Importance: The association between preoperative benzodiazepine use and long-term postoperative outcomes is not well understood.
Objective: To characterize the association between preoperative benzodiazepine use and postoperative opioid use and health care costs.
Design, setting, and participants: In this cohort study, retrospective analysis of private health insurance claims data on 946 561 opioid-naive patients (no opioid prescriptions filled in the year before surgery) throughout the US was conducted. Patients underwent 1 of 11 common surgical procedures between January 1, 2004, and December 31, 2016; data analysis was performed January 9, 2020.
Exposures: Benzodiazepine use, defined as long term (≥10 prescriptions filled or ≥120 days supplied in the year before surgery) or intermittent (any use not meeting the criteria for long term).
Main outcomes and measures: The primary outcome was opioid use 91 to 365 days after surgery. Secondary outcomes included opioid use 0 to 90 days after surgery and health care costs 0 to 30 days after surgery.
Results: In this sample of 946 561 patients, the mean age was 59.8 years (range, 18-89 years); 615 065 were women (65.0%). Of these, 23 484 patients (2.5%) met the criteria for long-term preoperative benzodiazepine use and 47 669 patients (5.0%) met the criteria for intermittent use. After adjusting for confounders, long-term (odds ratio [OR], 1.59; 95% CI, 1.54-1.65; P < .001) and intermittent (OR, 1.47; 95% CI, 1.44-1.51; P < .001) benzodiazepine use were associated with an increased probability of any opioid use during postoperative days 91 to 365. For patients who used opioids in postoperative days 91 to 365, long-term benzodiazepine use was associated with a 44% increase in opioid dose (additional 0.6 mean daily morphine milligram equivalents [MMEs]; 95% CI, 0.3-0.8 MMEs; P < .001), although intermittent benzodiazepine use was not significantly different (0.0 average daily MMEs; 95% CI, -0.2 to 0.2 MMEs; P = .65). Preoperative benzodiazepine use was also associated with increased opioid use in postoperative days 0 to 90 for both long-term (32% increase, additional 1.9 average daily MMEs; 95% CI, 1.6-2.1 MMEs; P < .001) and intermittent (9% increase, additional 0.5 average daily MMEs; 95% CI, 0.4-0.6 MMEs; P < .001) users. Intermittent benzodiazepine use was associated with an increase in 30-day health care costs ($1155; 95% CI, $938-$1372; P < .001), while no significant difference was observed for long-term benzodiazepine use.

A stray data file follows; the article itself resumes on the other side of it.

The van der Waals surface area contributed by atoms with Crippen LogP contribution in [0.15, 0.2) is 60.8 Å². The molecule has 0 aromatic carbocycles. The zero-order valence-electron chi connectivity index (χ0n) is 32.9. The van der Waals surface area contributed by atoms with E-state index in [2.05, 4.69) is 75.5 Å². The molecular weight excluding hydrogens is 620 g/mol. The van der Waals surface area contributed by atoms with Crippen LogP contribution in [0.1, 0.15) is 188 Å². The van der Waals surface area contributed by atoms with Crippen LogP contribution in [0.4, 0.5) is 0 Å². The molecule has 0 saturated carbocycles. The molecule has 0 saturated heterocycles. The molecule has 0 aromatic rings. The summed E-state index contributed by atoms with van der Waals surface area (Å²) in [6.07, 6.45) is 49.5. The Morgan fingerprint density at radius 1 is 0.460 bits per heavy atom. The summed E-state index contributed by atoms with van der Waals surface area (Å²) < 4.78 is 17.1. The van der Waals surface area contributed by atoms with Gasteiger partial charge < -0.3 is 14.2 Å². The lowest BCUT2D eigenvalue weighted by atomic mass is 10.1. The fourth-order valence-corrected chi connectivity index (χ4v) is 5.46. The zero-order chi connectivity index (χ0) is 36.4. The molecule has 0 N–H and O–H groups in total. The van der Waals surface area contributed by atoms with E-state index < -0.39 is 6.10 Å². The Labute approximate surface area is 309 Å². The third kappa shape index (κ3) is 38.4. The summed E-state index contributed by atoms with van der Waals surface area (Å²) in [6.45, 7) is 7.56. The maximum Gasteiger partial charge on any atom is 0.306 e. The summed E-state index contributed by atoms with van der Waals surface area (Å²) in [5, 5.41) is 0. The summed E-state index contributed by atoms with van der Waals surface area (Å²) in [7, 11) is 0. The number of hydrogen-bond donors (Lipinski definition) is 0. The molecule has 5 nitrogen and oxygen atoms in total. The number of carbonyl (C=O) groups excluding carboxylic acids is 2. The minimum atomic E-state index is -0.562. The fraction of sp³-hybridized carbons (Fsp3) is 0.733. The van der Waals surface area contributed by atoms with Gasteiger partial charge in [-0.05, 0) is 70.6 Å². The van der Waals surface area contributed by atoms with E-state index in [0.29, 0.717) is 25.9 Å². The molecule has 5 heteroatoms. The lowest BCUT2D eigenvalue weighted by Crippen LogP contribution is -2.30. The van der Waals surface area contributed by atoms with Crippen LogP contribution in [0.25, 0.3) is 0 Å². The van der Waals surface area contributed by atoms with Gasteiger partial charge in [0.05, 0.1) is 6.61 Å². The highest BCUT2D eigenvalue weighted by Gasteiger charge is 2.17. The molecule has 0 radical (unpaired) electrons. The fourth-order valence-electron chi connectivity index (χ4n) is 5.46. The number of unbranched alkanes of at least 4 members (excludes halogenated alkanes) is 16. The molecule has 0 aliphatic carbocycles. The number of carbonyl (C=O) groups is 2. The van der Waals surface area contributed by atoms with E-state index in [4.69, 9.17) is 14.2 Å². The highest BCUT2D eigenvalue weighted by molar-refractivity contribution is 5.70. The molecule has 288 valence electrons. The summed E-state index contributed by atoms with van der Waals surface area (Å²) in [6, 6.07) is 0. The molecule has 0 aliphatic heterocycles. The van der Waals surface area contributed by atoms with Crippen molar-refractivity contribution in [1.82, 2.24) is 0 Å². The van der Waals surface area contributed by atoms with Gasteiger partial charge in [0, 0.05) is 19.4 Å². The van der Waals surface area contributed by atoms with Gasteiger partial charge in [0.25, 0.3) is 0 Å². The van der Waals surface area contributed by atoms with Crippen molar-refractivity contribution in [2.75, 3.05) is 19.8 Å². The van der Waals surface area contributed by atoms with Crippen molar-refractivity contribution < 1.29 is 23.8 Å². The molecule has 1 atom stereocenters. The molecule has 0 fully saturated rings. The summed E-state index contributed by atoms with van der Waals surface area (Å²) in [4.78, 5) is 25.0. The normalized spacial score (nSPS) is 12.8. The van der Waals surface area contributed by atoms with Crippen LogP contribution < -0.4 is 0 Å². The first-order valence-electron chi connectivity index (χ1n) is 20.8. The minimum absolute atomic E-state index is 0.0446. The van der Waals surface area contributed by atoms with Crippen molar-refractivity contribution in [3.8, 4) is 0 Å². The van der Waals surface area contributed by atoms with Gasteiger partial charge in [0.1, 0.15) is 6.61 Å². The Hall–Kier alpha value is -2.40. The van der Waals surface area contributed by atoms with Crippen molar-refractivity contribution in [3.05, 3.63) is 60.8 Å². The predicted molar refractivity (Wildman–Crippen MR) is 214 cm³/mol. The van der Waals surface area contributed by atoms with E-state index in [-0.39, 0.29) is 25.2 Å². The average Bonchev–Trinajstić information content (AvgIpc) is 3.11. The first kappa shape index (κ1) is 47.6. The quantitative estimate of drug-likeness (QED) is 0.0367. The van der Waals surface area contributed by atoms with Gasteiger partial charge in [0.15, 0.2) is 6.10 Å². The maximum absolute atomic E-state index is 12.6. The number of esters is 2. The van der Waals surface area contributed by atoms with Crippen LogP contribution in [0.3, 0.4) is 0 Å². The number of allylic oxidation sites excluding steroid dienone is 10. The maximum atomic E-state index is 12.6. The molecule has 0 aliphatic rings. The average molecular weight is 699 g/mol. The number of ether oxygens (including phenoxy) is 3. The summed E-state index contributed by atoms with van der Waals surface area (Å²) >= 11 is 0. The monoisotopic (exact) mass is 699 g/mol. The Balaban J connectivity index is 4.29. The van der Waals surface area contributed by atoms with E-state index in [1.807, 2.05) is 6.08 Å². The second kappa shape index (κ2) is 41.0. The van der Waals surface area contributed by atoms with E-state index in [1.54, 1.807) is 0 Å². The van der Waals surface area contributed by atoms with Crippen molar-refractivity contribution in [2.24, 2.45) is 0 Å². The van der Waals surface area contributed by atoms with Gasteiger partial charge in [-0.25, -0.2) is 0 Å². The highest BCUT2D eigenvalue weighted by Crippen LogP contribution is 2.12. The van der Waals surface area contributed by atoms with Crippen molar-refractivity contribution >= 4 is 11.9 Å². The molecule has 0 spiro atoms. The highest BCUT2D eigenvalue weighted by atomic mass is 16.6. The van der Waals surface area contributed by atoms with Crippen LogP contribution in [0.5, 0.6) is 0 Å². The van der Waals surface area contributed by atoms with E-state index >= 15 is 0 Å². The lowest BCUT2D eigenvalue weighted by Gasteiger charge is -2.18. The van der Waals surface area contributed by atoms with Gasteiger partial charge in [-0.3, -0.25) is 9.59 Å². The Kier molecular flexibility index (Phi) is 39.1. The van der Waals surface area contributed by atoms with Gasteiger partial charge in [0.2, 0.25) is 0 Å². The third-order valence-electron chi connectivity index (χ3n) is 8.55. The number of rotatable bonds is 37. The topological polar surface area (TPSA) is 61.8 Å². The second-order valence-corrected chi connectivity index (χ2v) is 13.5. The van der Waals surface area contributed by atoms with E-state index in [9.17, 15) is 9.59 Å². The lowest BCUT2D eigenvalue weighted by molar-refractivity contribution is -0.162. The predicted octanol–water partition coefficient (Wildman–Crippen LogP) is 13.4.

Conclusions and relevance: The findings of this study suggest that, among opioid-naive patients, preoperative benzodiazepine use may be associated with an increased risk of developing long-term opioid use and increased opioid dosages postoperatively, and also may be associated with increased health care costs.